Many of us are fans of collectible card games (CCGs), enjoying the rush of hunting down rare, epic, and synergistic cards to build the perfect deck. For those looking for this same thrill without having to commit to buying booster packs on a weekly basis, deck-building games exist, allowing players to use in-game currency to build their decks. But wait…there’s another level. Imagine playing a game in which one of your main tasks is to prepare to play a deeper game.
Welcome to Millennium Blades: the Inception of Board Games.
Millennium Blades is a CCG simulator about a group of friends who play a CCG called Millennium Blades. It’s a 2-5 player game, brought to us by Level 99 Games with art by Fàbio Fontes, and takes about two hours to play. I’ve had the best experience playing with 3-4 players.
In this game, players take on the role of a CCG player, preparing for and participating in tournaments. With me so far? Let’s dive in!
How to Play
The Rulebook is quite detailed, and not all specifics may be mentioned in this review.
The unboxing was quite exciting, but required a bit of effort before we could begin the game. Upon opening the box, you immediately see multiple stacks of decks, sets, and booster packs. Get crazy and open them all, but keep them separate for now! A supply of Millennium Dollars is also included; these are to be assembled into stacks of ten, bundled together with a sticker wrap, and used as in-game currency. This initial setup of the millennium dollars took more time than expected (think an hour or more, depending on if some of your buddies are willing to help), but it gave our group the opportunity to look over the rulebook and admire the various card sets. Call this a warmup, if you will.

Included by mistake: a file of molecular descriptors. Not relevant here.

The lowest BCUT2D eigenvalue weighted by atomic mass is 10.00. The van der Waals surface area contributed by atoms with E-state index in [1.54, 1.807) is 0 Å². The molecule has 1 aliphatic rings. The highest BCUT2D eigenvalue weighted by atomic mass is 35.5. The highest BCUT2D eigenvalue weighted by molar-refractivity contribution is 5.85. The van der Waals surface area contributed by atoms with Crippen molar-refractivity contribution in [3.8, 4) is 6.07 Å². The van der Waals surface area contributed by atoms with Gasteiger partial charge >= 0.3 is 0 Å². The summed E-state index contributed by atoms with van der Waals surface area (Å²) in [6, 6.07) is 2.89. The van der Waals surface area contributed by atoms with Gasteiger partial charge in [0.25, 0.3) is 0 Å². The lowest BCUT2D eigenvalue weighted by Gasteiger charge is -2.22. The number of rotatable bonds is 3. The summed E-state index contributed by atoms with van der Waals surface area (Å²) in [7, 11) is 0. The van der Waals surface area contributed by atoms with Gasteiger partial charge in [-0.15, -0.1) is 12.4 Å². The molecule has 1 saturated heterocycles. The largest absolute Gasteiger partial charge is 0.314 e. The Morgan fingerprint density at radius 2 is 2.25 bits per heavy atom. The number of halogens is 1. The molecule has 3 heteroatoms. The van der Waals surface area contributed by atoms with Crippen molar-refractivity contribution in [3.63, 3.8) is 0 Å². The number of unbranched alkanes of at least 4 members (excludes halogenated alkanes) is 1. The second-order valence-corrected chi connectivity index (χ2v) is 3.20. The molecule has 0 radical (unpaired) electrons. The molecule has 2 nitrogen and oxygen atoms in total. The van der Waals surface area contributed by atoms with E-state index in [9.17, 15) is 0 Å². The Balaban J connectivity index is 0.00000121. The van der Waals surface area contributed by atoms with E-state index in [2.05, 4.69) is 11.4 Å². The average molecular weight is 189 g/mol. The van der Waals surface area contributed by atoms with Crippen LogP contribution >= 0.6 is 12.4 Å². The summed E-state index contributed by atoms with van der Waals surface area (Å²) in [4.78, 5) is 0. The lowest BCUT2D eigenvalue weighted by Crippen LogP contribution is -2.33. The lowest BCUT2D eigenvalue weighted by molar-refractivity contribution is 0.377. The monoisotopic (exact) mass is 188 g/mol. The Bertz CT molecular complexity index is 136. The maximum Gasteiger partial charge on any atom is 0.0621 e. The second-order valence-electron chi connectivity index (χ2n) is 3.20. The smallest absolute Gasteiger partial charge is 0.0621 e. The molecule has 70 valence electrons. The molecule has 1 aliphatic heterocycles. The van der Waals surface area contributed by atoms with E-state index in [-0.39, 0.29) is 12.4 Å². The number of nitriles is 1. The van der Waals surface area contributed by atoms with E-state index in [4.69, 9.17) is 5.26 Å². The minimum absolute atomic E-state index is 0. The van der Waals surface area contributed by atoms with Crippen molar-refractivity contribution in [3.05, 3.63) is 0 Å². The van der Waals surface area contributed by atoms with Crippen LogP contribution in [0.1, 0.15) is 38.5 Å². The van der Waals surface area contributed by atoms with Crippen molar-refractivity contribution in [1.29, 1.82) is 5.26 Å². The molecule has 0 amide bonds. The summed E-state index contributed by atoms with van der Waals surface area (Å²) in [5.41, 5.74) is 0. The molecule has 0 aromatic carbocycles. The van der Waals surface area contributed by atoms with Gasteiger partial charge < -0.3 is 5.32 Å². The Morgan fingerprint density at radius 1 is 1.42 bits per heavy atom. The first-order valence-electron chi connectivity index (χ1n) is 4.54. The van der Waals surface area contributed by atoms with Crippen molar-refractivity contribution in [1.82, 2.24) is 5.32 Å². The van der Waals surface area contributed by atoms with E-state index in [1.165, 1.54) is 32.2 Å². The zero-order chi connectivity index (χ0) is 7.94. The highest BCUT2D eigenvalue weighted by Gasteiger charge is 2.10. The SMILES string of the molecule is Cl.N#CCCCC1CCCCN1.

Each player then gets a two-sided player board, and the Store and Aftermarket boards are placed in the middle of the table. After these are set up with ample space in between each player and the central boards (as there will be lots of reaching around, trading, and moving items), it’s time to pick cards!
In addition to the “Core” set, Millennium Blades provides a total of 28 sets in various categories (Expansion, Premium, Master) that can be used to form the store. Each game uses a total of 13 sets to form the Store. Five “Promo” sets (out of 10 provided) are then chosen for the Card Fusion Area on the Store board, the two meta sets are shuffled separately and placed in their respective spots on the Aftermarket board. Each player then receives a starter deck, three cards from the Store deck, a Character card, sell markers, and Friendship cards. The ability to mix and match decks increases replay value.
Once the board is set up and each player has his or her cards, it’s time to get started! Millennium Blades alternates between Deckbuilding and Tournament Rounds, with three rounds of each making up an entire game. The objective of the game is to have the most Victory Points (VPs) at the end of the game. These are achieved by collecting Ranking Points (RPs), which are awarded for playing highly in tournaments, building valuable card sets, or amassing Millennium Dollars.